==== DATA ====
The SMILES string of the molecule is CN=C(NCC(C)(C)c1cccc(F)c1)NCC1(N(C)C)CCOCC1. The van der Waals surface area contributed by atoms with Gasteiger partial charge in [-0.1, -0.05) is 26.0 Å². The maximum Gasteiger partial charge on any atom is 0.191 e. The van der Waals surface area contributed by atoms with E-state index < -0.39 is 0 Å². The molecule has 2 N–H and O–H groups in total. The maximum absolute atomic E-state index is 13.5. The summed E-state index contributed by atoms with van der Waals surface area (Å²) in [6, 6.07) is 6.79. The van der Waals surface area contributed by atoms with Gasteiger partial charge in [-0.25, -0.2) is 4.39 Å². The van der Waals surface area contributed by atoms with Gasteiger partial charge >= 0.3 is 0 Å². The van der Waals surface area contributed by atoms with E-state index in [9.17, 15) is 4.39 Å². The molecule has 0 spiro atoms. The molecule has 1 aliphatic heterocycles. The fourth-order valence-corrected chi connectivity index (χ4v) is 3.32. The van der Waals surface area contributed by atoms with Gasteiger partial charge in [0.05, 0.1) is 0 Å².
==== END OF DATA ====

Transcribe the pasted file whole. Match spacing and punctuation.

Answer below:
The SMILES string of the molecule is CN=C(NCC(C)(C)c1cccc(F)c1)NCC1(N(C)C)CCOCC1. The van der Waals surface area contributed by atoms with Gasteiger partial charge in [-0.1, -0.05) is 26.0 Å². The maximum Gasteiger partial charge on any atom is 0.191 e. The van der Waals surface area contributed by atoms with E-state index < -0.39 is 0 Å². The molecule has 2 N–H and O–H groups in total. The maximum absolute atomic E-state index is 13.5. The summed E-state index contributed by atoms with van der Waals surface area (Å²) in [6, 6.07) is 6.79. The van der Waals surface area contributed by atoms with Gasteiger partial charge in [-0.25, -0.2) is 4.39 Å². The van der Waals surface area contributed by atoms with Gasteiger partial charge >= 0.3 is 0 Å². The van der Waals surface area contributed by atoms with E-state index in [9.17, 15) is 4.39 Å². The molecule has 0 spiro atoms. The molecule has 1 aliphatic heterocycles. The fourth-order valence-corrected chi connectivity index (χ4v) is 3.32. The van der Waals surface area contributed by atoms with Gasteiger partial charge in [0.05, 0.1) is 0 Å².